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Reconditioning Your
Farm Equipment

Get the most mileage for the money

by J.F. Pirro

        When it comes to the business of used farming equipment, Glenn Wenger, president of Wengers of Myerstown (Pa.), speaks about life cycles, a kindred concept in many facets of agriculture.

        "We are a piece of the life cycle of a piece of equipment," he says.

        For example, over a 10 to 50-year period, there's a percentage of life that's always left in every farm machine. Farmers still run Farmall 560s that are 50 years old.

Tracy Smith, left, tractor parts manager with Wally Walmer, machining services manager.        However, the used farming equipment market is tight, and finding good, quality implements, tractors and machines is a constant challenge, one Wengers has long been dedicated to since the family operation began 60 years ago with this very focus. Initially, Wengers only salvaged farming equipment, then it added construction equipment salvage, and 10 years ago the company added an equipment service division. Recently Wengers added used motorcycle sales to its regiment.

        Wenger estimates that agriculture is still 40 percent of the town's industry, so the business is helping to keep agriculture viable at home and throughout a five-state radius: Pennsylvania, New York, New Jersey, Maryland and Virginia. Used equipment sales have remained strong, even in the tight economy. "We see nothing but good," Wenger says.

        In fact, last year, was a banner year for Wengers, mostly due to a spike in some commodity prices. Money is churning, both for new and used equipment, Wenger says, and has been for a three to five-year run now.

        "Average, run-of-the-mill equipment is more readily available," he says. "But to keep our reputation, we all work very hard every day. Others are coming into the business all the time, so we have to be on top of our game to keep the business."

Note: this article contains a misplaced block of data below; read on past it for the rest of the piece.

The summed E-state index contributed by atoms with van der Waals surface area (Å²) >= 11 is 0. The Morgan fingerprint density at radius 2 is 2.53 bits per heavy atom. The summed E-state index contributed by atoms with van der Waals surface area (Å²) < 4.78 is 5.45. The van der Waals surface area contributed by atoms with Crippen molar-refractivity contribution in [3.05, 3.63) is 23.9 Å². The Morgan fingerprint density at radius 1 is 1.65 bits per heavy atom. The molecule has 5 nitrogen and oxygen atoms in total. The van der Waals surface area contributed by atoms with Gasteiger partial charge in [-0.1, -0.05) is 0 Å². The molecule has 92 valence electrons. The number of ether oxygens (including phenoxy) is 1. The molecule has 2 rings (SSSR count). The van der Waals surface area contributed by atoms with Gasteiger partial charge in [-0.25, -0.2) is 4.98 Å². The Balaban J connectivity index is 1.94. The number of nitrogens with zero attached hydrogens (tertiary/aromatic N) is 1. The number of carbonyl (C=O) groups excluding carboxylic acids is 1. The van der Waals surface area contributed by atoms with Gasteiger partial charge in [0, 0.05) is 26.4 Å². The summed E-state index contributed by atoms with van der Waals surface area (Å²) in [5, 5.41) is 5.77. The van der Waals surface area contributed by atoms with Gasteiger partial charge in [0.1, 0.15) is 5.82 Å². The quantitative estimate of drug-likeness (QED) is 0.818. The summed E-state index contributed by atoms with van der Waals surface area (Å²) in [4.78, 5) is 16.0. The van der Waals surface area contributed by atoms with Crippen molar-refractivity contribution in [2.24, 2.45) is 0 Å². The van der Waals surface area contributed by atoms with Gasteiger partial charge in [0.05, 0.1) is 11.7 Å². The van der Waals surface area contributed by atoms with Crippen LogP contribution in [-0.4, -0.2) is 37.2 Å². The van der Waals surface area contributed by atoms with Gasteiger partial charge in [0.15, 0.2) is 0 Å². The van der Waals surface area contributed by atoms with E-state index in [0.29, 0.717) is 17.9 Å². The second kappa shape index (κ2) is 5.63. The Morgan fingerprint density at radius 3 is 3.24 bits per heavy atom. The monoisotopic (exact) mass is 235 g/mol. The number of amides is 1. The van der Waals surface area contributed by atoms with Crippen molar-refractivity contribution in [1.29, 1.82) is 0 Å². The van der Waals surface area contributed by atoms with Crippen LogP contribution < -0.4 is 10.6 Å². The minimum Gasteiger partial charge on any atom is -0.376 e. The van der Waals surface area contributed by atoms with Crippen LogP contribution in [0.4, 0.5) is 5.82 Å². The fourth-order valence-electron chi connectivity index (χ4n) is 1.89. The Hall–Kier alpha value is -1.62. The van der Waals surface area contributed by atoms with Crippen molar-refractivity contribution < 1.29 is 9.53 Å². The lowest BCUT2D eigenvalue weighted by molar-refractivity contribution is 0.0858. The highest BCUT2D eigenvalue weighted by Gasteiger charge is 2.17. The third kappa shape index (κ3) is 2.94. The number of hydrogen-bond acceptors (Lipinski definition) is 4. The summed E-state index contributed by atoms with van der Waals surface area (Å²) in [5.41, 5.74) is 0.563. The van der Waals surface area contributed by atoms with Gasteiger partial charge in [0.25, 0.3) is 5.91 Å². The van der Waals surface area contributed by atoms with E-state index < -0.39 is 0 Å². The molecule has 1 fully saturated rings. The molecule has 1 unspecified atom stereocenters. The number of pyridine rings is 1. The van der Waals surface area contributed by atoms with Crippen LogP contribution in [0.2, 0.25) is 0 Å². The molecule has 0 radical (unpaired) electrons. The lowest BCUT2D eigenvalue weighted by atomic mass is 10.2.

Wengers is reselling about 1,500 used agricultural units a year, everything from a $300 two-bottom plow to a $30,000 grain drill.

        As for comparisons, a new baler with a thrower would range in price from $20,000 to $25,000 compared to a good, used baler that might run $10,000. "If you're doing 50,000 bales of hay a year, you're probably going to buy new because productivity is important, more important than capital outlay, and downtime costs money. But if you're doing a couple thousand bails for a dozen brood cows you're doing as a hobby, it's harder to justify."

        Wengers mostly serves small to midsize lifestyle farmers. Wenger himself is a good example: He has a herd of 35 beef cows. He sells some, and he shows some.

        Farmers come in different brackets, he says. A lot of farmers, part-time farmers, are small-acreage farmers, and when they look at the costs of new equipment, it's significant. "When they can buy used, and it can do the job for a number of years, and spend half the money, or down to 25 percent of the money for an older unit, they can save significant capital outlay, and that's really what it's about," Wenger says.